EQ fico08=804 4/23/17
Garden since 4/5/2017

Valued Contributor
Posts: 1,638
Registered: ‎06-30-2016

Re: Effect of Inquiries on scores


Internationalstudent wrote:
Each enquiry will cost you 10 points.

This is not true.

 

Inquiries do not have a significant impact on your score.

 

The "new credit" category accounts for 10% of your score, and inquiries are one factor in that equation. The type of inquiry matters, too. If you're rate shopping for loans, you won't be penalized as much as if you apply for 10 credit cards, for example.

 

Recent inquiries (< 6 months) are typically considered by the lender themselves, regardless of their FICO impact.  The reason for this is that it can take up to 6 months for a new account to show up & lenders want to see if you can handle the new responsibilities you've already taken on with some history.


EX08 659 EQ08 660 TU08 695 Starting: mid 300'sGoal: 700
Frequent Contributor
Posts: 329
Registered: ‎02-23-2017
0

Re: Effect of Inquiries on scores

[ Edited ]

A recent inquiry on my Experian report dinged me three points. This would have been the second Experian inquiry in four months, and it made for two total inquiries in two years. It's clear that the change came from the inquiry. The notification flew in immediately, and my report and score had been previously updated about two days prior.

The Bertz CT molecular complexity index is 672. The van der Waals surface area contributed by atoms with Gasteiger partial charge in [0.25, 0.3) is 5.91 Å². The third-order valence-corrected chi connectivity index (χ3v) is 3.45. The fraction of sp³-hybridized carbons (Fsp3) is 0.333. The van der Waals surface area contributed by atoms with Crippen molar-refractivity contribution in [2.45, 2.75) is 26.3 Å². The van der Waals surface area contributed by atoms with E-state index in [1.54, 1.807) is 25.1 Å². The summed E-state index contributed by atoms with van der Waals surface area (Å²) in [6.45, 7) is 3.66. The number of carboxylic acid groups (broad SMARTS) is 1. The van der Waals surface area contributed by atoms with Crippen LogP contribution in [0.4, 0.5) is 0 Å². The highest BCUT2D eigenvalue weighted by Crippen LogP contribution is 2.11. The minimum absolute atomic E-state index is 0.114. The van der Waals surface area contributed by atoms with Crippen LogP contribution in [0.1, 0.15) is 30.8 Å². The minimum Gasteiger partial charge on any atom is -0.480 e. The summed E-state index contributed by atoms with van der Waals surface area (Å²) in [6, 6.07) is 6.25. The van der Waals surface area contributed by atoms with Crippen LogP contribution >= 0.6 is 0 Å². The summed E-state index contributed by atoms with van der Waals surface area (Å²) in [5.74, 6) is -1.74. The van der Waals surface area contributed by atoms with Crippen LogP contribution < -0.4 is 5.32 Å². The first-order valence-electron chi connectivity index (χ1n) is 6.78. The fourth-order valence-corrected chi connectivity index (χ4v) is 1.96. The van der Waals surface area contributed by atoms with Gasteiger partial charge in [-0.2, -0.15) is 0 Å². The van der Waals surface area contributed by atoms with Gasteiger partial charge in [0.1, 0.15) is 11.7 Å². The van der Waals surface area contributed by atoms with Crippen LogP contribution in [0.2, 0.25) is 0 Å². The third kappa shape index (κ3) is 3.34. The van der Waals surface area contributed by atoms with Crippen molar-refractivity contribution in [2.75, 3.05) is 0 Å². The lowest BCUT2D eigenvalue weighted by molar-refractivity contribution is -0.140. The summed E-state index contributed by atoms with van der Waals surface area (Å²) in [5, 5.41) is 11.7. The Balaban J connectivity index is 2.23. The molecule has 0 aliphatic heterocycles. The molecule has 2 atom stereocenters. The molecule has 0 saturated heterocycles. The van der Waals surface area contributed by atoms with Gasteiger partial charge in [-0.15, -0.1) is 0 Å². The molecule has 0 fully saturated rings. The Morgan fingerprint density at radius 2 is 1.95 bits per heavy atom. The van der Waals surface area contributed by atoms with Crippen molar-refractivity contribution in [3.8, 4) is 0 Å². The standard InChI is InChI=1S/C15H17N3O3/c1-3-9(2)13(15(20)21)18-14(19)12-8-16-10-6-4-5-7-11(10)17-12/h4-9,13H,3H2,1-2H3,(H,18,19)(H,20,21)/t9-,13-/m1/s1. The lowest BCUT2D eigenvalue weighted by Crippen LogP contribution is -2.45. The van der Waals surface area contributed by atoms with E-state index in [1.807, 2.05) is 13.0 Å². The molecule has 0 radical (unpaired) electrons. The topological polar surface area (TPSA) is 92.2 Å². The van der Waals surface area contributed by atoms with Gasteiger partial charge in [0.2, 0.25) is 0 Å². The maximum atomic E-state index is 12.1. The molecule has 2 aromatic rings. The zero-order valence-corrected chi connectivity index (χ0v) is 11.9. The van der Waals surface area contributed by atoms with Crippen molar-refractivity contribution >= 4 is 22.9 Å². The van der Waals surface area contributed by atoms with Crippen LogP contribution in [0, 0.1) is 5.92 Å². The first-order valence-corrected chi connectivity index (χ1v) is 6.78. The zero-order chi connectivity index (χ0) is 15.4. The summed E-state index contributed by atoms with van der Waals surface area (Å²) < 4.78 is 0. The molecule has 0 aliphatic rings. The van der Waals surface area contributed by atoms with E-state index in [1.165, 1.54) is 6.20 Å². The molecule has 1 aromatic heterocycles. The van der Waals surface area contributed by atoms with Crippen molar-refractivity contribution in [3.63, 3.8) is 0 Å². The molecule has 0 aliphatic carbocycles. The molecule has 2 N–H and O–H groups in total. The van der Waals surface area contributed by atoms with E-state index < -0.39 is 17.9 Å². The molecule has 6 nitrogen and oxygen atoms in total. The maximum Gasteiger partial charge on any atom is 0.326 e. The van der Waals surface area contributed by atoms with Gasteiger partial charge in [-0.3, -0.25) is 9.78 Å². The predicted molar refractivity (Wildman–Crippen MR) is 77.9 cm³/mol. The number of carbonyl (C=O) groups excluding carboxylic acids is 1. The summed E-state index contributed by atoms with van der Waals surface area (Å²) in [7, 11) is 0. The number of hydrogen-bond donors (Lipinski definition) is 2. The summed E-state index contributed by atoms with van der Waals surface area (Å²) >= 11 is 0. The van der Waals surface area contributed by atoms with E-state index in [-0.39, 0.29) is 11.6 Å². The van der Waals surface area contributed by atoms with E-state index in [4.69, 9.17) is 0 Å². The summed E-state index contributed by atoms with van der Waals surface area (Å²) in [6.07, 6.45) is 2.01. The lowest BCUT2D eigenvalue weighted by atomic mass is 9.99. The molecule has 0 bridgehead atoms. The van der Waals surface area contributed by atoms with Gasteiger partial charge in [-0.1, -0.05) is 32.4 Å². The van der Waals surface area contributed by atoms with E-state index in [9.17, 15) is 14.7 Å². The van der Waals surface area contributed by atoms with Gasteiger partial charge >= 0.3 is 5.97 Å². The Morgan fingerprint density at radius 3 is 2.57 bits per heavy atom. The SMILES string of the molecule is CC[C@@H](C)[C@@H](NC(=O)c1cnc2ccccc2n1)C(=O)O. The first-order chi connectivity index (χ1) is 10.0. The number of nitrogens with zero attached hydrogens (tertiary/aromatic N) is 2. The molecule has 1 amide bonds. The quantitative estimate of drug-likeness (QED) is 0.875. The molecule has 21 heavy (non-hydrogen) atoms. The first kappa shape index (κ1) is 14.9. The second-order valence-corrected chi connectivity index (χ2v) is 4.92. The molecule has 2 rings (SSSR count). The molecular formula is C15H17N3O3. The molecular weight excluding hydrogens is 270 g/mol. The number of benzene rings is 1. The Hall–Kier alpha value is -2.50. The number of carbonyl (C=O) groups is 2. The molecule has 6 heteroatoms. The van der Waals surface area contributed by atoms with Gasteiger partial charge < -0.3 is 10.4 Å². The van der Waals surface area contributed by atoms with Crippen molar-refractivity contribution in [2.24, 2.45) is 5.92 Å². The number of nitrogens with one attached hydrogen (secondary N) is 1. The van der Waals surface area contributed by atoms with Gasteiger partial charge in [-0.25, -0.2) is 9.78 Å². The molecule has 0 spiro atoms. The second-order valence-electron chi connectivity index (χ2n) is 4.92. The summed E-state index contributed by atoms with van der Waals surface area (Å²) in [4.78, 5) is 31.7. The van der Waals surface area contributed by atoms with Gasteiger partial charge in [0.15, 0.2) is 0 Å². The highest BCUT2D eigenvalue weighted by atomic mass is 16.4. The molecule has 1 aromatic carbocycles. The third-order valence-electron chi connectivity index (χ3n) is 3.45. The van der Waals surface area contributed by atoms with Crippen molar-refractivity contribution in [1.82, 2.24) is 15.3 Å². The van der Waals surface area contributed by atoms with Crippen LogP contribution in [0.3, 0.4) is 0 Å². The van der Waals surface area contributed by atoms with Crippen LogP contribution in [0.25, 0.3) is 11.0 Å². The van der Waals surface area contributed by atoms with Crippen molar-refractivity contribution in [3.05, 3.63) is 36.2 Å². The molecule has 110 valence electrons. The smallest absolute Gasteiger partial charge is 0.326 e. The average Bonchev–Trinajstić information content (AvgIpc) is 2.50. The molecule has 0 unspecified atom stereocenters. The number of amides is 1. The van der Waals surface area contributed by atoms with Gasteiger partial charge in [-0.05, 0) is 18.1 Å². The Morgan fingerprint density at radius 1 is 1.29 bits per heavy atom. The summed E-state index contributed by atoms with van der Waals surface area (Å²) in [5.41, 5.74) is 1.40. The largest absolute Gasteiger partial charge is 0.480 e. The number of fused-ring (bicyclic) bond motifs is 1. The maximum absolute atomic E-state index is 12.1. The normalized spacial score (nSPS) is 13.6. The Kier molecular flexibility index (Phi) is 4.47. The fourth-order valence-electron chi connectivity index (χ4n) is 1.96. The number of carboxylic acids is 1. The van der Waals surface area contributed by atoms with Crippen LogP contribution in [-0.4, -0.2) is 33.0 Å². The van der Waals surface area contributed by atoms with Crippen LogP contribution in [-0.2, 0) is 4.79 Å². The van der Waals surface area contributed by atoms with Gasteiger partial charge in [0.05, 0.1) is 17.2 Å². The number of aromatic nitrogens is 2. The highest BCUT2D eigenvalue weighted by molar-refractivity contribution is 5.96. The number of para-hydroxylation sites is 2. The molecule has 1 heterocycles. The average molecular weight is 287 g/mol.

As mentioned above, the effect of an inquiry is going to be different for every profile and every bureau.

Senior Contributor
Posts: 4,744
Registered: ‎04-11-2016

Re: Effect of Inquiries on scores


Internationalstudent wrote:
Each enquiry will cost you 10 points.

This is not an accurate statement.  Not only can a blanket statement like this not be made since all credit profiles are different, but their are dramatically diminishing returns when it comes to inquiries... like difference between going from 0 to 2 is going to be more significant than going from 7 to 9, even though in both cases 2 inquiries were added.

Valued Contributor
Posts: 1,638
Registered: ‎06-30-2016

Re: Effect of Inquiries on scores